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It is nice to see this thread revived. I hope that people will periodically post updates.

 

Here is what my son is doing right now:

 

Physical Fitness: Fencing. He'll probably go back to fitness walking as soon as it is no longer bitter cold. And will be getting a SCUBA certificate before the summer.

 

Voluntary Public Service: We just moved here in November, and he doesn't have a place to volunteer yet. The move took its toll on us - he hasn't even looked yet. This is an action item for January :) But he already has about 100 hours so that is Ok.

 

Personal Development: He banked a lot of hours at a two-week residential science camp last summer. He will be there this summer for three weeks, and I think that will actually get him to just about 200 hourse. But he is in theater classes, and could use that.  

 

Expedition/Exploration: He has only done the 1 day for the Silver certificate.

 

The move really impacted his momentum, ugh.

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Do you mean for the Bronze or has he done one for the Bronze certificate and one for the Silver?

Oops, I meant Bronze certificate. Thanks for catching that.

 

I don't quite get the cumulative nature of the Explorations/Expeditions.

If one submits for the first time at, say, the Bronze medal, what does one have to have? Three individual day things plus one overnight? Or just one overnight? All the other aspects, you could just read down the column: 100 hours of service, 50 hours of personal development, 50 hours of physical fitness.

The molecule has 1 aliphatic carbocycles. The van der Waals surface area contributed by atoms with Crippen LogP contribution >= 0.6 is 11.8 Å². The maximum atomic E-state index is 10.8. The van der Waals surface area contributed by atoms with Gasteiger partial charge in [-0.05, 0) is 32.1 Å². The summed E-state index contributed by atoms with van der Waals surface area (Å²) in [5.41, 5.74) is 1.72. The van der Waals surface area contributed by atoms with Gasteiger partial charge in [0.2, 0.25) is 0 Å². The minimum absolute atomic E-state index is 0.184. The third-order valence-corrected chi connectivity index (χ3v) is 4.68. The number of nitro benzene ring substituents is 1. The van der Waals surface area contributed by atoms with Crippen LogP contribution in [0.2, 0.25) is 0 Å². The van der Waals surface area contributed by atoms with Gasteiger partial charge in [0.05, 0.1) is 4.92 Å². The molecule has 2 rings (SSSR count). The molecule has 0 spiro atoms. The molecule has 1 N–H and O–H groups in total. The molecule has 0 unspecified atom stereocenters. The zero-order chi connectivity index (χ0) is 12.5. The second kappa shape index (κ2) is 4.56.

--

And for those just getting started, I have emailed our regional coordinator with questions multiple times. I have just realized that I probably have to switch to a different coordinator now that we are in a different state.

Edited by Penguin
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We're in the process of signing up. I reached out to 3 local community educators (local HS principal, local guidance counselor & friend/in charge of independent study program in area) - and all 3 said Yes. We're going with the local HS principal for an advisor - and meet with him tomorrow, to make sure we get the official yay. While he'll be less 'advising' I am sure than the guidance counselor, really, I plan to help ferry my son along to begin with and the benefits of long-term networking with our HS principal (in a very homeschool unfriendly district) and potential LOR writer, is too great an opportunity to pass up.